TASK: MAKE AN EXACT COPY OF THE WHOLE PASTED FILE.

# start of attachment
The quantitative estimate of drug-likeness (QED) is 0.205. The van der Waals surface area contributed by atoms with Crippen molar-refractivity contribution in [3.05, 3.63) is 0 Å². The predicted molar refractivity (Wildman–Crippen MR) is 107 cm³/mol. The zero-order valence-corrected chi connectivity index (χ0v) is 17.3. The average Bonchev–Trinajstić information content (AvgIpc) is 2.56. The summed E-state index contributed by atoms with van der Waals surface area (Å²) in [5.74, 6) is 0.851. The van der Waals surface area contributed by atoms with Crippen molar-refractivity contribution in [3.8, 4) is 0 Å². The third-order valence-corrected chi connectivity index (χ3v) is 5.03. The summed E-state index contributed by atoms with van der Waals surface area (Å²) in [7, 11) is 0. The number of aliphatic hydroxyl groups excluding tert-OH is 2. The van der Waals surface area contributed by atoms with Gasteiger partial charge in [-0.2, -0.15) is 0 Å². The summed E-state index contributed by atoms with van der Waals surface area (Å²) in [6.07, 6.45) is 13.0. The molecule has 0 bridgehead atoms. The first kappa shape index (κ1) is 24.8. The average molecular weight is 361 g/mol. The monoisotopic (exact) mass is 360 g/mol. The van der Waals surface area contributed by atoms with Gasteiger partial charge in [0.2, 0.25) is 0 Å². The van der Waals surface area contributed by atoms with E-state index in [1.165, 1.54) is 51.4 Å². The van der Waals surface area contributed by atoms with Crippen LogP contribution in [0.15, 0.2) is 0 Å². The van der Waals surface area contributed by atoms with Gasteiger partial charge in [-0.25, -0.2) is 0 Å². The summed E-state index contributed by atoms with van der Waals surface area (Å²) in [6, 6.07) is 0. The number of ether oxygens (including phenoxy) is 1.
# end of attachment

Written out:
The quantitative estimate of drug-likeness (QED) is 0.205. The van der Waals surface area contributed by atoms with Crippen molar-refractivity contribution in [3.05, 3.63) is 0 Å². The predicted molar refractivity (Wildman–Crippen MR) is 107 cm³/mol. The zero-order valence-corrected chi connectivity index (χ0v) is 17.3. The average Bonchev–Trinajstić information content (AvgIpc) is 2.56. The summed E-state index contributed by atoms with van der Waals surface area (Å²) in [5.74, 6) is 0.851. The van der Waals surface area contributed by atoms with Crippen molar-refractivity contribution in [3.8, 4) is 0 Å². The third-order valence-corrected chi connectivity index (χ3v) is 5.03. The summed E-state index contributed by atoms with van der Waals surface area (Å²) in [7, 11) is 0. The number of aliphatic hydroxyl groups excluding tert-OH is 2. The van der Waals surface area contributed by atoms with Gasteiger partial charge in [-0.2, -0.15) is 0 Å². The summed E-state index contributed by atoms with van der Waals surface area (Å²) in [6.07, 6.45) is 13.0. The molecule has 0 bridgehead atoms. The first kappa shape index (κ1) is 24.8. The average molecular weight is 361 g/mol. The monoisotopic (exact) mass is 360 g/mol. The van der Waals surface area contributed by atoms with Gasteiger partial charge in [0.2, 0.25) is 0 Å². The van der Waals surface area contributed by atoms with E-state index in [1.165, 1.54) is 51.4 Å². The van der Waals surface area contributed by atoms with Crippen LogP contribution in [0.15, 0.2) is 0 Å². The van der Waals surface area contributed by atoms with Gasteiger partial charge in [-0.25, -0.2) is 0 Å². The summed E-state index contributed by atoms with van der Waals surface area (Å²) in [6, 6.07) is 0. The number of ether oxygens (including phenoxy) is 1.